The Fight to Save Congo's Forests
We ride farther in and soon the jungle opens onto huge smoldering clearings. Here another Blattner company, Busira Lomami, is clearing land for palm oil groves. It's a dramatic example of the chain of exploitation created by logging: first come the roads, and the companies take a few hardwoods; then on those roads come poachers, settlers and agricultural companies, and the deforestation starts to pick up speed.
At the Safbois compound--a cluster of trailers and mud huts surrounded by a stockade wall--I meet Kanzi, the company's chief engineer. Several months ago, when a Safbois official tried to sink a boat full of activists, a Greenpeace researcher and an Italian journalist were on board and filmed the event. The company came off looking thuggish, so now Safbois is on its best behavior. Kanzi stiffly but politely explains the situation from the company's point of view.
He says that there have been big misunderstandings. The company stopped building the one school after conflicts emerged between villages. The company is waiting for agreement from all the people in the concession before beginning to build schools and clinics in earnest. And he says that far from being exploiters, the company is harassed by environmentalists, who force it to tiptoe around the elephants, okapi and other exotic forest-dwelling animals.
According to Kanzi, tax collectors besiege the company. He offers a rather unimpressive example. "We had to pay $10 just to bring in 20,000 liters of gasoline here at our port. That is very expensive." He says, "The local people are happy to see us. But their friends and brothers, who have gone off to be educated, the intellectuals, they come back and excite the people to do bad things. They stir up trouble." When I ask how much they have logged, Kanzi snaps that it is none of my business.
After our interview I tour the logging camp with another foreman. A stoned police officer with a pet monkey on his shoulder wanders around, and in the distance one can hear chain saws. A harsh sun breaks through the clouds. The foreman explains that the workers are all from distant parts of the country. At the Safbois camp they and their families live in dirt-floored huts. The foreman tells me (and my little video camera) that the Blattners have not paid the eighty or so loggers here since April--five months ago.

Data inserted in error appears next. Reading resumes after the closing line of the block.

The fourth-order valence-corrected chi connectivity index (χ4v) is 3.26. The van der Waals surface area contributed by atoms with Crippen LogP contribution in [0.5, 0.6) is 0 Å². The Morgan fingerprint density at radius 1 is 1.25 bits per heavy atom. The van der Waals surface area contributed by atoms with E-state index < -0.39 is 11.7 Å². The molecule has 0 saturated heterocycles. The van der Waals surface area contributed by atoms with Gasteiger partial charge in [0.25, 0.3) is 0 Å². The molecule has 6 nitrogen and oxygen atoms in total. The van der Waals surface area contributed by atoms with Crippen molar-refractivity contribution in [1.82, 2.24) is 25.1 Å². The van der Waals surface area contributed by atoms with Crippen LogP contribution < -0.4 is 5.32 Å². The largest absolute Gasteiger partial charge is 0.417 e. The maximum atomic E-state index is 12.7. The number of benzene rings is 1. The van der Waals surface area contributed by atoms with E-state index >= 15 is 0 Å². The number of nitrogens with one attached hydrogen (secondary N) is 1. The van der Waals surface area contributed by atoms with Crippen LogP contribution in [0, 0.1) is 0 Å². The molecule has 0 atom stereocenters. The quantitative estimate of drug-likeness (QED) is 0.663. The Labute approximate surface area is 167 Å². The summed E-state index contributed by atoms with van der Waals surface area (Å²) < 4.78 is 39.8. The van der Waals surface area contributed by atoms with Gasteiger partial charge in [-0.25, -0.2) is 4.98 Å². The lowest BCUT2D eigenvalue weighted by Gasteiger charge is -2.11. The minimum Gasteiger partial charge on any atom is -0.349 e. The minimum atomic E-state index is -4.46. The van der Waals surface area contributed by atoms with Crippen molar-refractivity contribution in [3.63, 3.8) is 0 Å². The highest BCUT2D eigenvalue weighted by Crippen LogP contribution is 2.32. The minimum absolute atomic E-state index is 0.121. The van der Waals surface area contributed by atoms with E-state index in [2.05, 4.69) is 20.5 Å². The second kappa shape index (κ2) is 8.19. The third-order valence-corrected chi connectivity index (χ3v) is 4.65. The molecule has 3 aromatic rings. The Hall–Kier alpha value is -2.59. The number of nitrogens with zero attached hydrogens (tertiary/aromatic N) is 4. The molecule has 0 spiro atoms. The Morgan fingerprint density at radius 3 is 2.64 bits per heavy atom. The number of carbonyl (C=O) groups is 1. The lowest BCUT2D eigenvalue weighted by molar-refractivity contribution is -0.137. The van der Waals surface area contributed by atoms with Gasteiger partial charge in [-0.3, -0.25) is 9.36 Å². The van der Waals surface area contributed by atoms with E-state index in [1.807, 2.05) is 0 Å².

To understand the local government's strange relationship of dependence on Safbois, I interview Crispin Kakwaka, the Administrateur de Territoire, at his office back in Isangi. Kakwaka describes the local government's appalling lack of resources. "We have nothing for forest control," he says. "The company gave us a few motorcycles for transportation, that is all. But we can't even inspect the amount of timber the company is sending downriver. We have to rely on whatever statistics they supply."
Coordinating opposition to Safbois is a small NGO called CAPDH. It survives on little grants, mostly from the Belgian government and UN civic education contracts it received during recent elections. Not quite a social movement or a social service organization, CAPDH is a network of about two dozen local intellectuals--part-time teachers, clerks, literate river pilots. Most, though not all, are men, and many of them studied for a few years at the provincial university in Kisangani.
"They [the police and provincial officials] forced the chiefs to sign the social agreement," says Delphin Ningo Likula, CAPDH's leader. "They surrounded the meeting and sent police after the chiefs who would not come to the meeting." Another CAPDH activist, Emmanuel Bofia, tells me, "The company hides logs in the forest, so the true amount they are cutting is not known. They cut trees in graveyards, trees in village meeting areas. They take the caterpillar trees. They are even cutting in the nature preserves deep in the jungle."
How does Safbois respond to these charges? Reached on his cellphone in Philadelphia, owner Daniel Blattner is irate. He denies that his firm is running amok in Isangi and explains away the villagers' frustration as follows: "We have a twenty-five-year concession, and we are building infrastructure as we go. We cannot--it is impossible--to build it all at once! We gave out plenty of support--over sixty bicycles, farming implements. They want 450 kilometers of road. By the time we leave, they'll have 1,000!"
About ten days after I left the Safbois concession, villagers, angry about broken promises and environmental damage, marched on the Safbois compound, pelting it with rocks. Police were called in and fired their guns into the air. Two protesters were reported injured. Days later, a survey party from a different timber firm was attacked near Isangi. The situation in the forest is tense. But to understand the forces driving these events, one must venture beyond the realm of villages, loggers, rough-edged timber camp managers and even comfortable Philadelphia-based capitalists like Daniel Blattner.